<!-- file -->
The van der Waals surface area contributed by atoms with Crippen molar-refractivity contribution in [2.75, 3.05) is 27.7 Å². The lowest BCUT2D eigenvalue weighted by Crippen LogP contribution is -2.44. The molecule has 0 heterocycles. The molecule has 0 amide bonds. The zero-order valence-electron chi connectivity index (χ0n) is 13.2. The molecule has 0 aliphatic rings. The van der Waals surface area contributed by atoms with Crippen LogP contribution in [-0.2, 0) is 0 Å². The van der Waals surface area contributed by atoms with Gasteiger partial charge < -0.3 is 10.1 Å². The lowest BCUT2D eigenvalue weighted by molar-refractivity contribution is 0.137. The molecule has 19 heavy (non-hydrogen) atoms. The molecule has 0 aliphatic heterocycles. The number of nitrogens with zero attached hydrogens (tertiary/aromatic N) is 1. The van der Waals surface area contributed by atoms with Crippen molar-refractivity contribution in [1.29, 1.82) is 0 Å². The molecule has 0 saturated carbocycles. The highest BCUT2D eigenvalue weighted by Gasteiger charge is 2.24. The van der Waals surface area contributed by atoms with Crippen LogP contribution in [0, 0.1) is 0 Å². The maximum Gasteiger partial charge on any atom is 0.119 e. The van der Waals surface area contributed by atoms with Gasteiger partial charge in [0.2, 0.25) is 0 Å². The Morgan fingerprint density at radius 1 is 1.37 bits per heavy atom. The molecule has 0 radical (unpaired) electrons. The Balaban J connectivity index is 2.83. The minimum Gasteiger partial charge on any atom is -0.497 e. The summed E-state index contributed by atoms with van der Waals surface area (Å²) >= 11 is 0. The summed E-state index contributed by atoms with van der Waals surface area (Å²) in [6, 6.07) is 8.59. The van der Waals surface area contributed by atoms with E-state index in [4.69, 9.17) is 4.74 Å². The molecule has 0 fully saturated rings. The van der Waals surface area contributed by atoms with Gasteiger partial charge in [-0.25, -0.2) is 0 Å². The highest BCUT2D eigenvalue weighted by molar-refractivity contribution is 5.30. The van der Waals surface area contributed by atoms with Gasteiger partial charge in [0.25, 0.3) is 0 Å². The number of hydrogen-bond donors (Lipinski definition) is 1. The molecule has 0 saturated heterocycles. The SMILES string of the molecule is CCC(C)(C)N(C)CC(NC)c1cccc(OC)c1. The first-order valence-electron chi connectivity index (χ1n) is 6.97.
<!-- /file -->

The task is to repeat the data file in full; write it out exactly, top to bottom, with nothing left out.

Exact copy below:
The van der Waals surface area contributed by atoms with Crippen molar-refractivity contribution in [2.75, 3.05) is 27.7 Å². The lowest BCUT2D eigenvalue weighted by Crippen LogP contribution is -2.44. The molecule has 0 heterocycles. The molecule has 0 amide bonds. The zero-order valence-electron chi connectivity index (χ0n) is 13.2. The molecule has 0 aliphatic rings. The van der Waals surface area contributed by atoms with Crippen LogP contribution in [-0.2, 0) is 0 Å². The van der Waals surface area contributed by atoms with Gasteiger partial charge < -0.3 is 10.1 Å². The lowest BCUT2D eigenvalue weighted by molar-refractivity contribution is 0.137. The molecule has 19 heavy (non-hydrogen) atoms. The molecule has 0 aliphatic heterocycles. The number of nitrogens with zero attached hydrogens (tertiary/aromatic N) is 1. The van der Waals surface area contributed by atoms with Crippen molar-refractivity contribution in [1.29, 1.82) is 0 Å². The molecule has 0 saturated carbocycles. The highest BCUT2D eigenvalue weighted by Gasteiger charge is 2.24. The van der Waals surface area contributed by atoms with Crippen LogP contribution in [0, 0.1) is 0 Å². The maximum Gasteiger partial charge on any atom is 0.119 e. The van der Waals surface area contributed by atoms with Gasteiger partial charge in [0.2, 0.25) is 0 Å². The Morgan fingerprint density at radius 1 is 1.37 bits per heavy atom. The molecule has 0 radical (unpaired) electrons. The Balaban J connectivity index is 2.83. The minimum Gasteiger partial charge on any atom is -0.497 e. The summed E-state index contributed by atoms with van der Waals surface area (Å²) >= 11 is 0. The summed E-state index contributed by atoms with van der Waals surface area (Å²) in [6, 6.07) is 8.59. The van der Waals surface area contributed by atoms with E-state index in [4.69, 9.17) is 4.74 Å². The molecule has 0 fully saturated rings. The van der Waals surface area contributed by atoms with Gasteiger partial charge in [-0.25, -0.2) is 0 Å². The highest BCUT2D eigenvalue weighted by molar-refractivity contribution is 5.30. The van der Waals surface area contributed by atoms with Gasteiger partial charge in [0.25, 0.3) is 0 Å². The number of hydrogen-bond donors (Lipinski definition) is 1. The molecule has 0 saturated heterocycles. The SMILES string of the molecule is CCC(C)(C)N(C)CC(NC)c1cccc(OC)c1. The first-order valence-electron chi connectivity index (χ1n) is 6.97.